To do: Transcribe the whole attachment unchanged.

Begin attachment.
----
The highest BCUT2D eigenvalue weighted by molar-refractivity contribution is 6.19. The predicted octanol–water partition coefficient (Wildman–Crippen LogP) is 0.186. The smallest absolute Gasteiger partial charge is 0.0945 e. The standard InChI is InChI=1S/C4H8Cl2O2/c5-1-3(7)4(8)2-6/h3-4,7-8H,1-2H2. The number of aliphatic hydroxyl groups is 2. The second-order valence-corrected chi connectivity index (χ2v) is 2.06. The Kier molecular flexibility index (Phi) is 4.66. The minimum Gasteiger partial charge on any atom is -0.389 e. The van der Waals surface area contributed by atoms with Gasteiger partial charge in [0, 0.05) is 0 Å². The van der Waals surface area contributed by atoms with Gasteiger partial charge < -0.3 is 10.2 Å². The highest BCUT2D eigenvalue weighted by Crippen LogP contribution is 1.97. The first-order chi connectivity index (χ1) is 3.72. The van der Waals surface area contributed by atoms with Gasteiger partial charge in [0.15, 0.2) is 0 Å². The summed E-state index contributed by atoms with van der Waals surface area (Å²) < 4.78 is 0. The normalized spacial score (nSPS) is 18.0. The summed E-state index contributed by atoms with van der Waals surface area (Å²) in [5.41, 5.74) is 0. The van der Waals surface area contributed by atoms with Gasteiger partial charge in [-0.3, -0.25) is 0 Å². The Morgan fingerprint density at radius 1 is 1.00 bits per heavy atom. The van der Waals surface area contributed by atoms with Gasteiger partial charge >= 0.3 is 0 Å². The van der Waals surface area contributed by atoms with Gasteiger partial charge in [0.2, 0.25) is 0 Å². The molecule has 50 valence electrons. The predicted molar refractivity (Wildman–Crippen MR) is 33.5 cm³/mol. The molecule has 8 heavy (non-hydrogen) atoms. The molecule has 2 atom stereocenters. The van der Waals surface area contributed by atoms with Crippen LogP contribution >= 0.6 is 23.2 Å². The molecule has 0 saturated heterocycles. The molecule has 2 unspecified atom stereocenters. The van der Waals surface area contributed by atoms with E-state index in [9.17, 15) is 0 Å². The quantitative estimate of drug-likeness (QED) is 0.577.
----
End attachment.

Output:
The highest BCUT2D eigenvalue weighted by molar-refractivity contribution is 6.19. The predicted octanol–water partition coefficient (Wildman–Crippen LogP) is 0.186. The smallest absolute Gasteiger partial charge is 0.0945 e. The standard InChI is InChI=1S/C4H8Cl2O2/c5-1-3(7)4(8)2-6/h3-4,7-8H,1-2H2. The number of aliphatic hydroxyl groups is 2. The second-order valence-corrected chi connectivity index (χ2v) is 2.06. The Kier molecular flexibility index (Phi) is 4.66. The minimum Gasteiger partial charge on any atom is -0.389 e. The van der Waals surface area contributed by atoms with Gasteiger partial charge in [0, 0.05) is 0 Å². The van der Waals surface area contributed by atoms with Gasteiger partial charge < -0.3 is 10.2 Å². The highest BCUT2D eigenvalue weighted by Crippen LogP contribution is 1.97. The first-order chi connectivity index (χ1) is 3.72. The van der Waals surface area contributed by atoms with Gasteiger partial charge in [0.15, 0.2) is 0 Å². The summed E-state index contributed by atoms with van der Waals surface area (Å²) < 4.78 is 0. The normalized spacial score (nSPS) is 18.0. The summed E-state index contributed by atoms with van der Waals surface area (Å²) in [5.41, 5.74) is 0. The van der Waals surface area contributed by atoms with Gasteiger partial charge in [-0.3, -0.25) is 0 Å². The Morgan fingerprint density at radius 1 is 1.00 bits per heavy atom. The van der Waals surface area contributed by atoms with Gasteiger partial charge >= 0.3 is 0 Å². The van der Waals surface area contributed by atoms with Gasteiger partial charge in [0.2, 0.25) is 0 Å². The molecule has 50 valence electrons. The predicted molar refractivity (Wildman–Crippen MR) is 33.5 cm³/mol. The molecule has 8 heavy (non-hydrogen) atoms. The molecule has 2 atom stereocenters. The van der Waals surface area contributed by atoms with Crippen LogP contribution >= 0.6 is 23.2 Å². The molecule has 0 saturated heterocycles. The molecule has 2 unspecified atom stereocenters. The van der Waals surface area contributed by atoms with E-state index in [9.17, 15) is 0 Å². The quantitative estimate of drug-likeness (QED) is 0.577.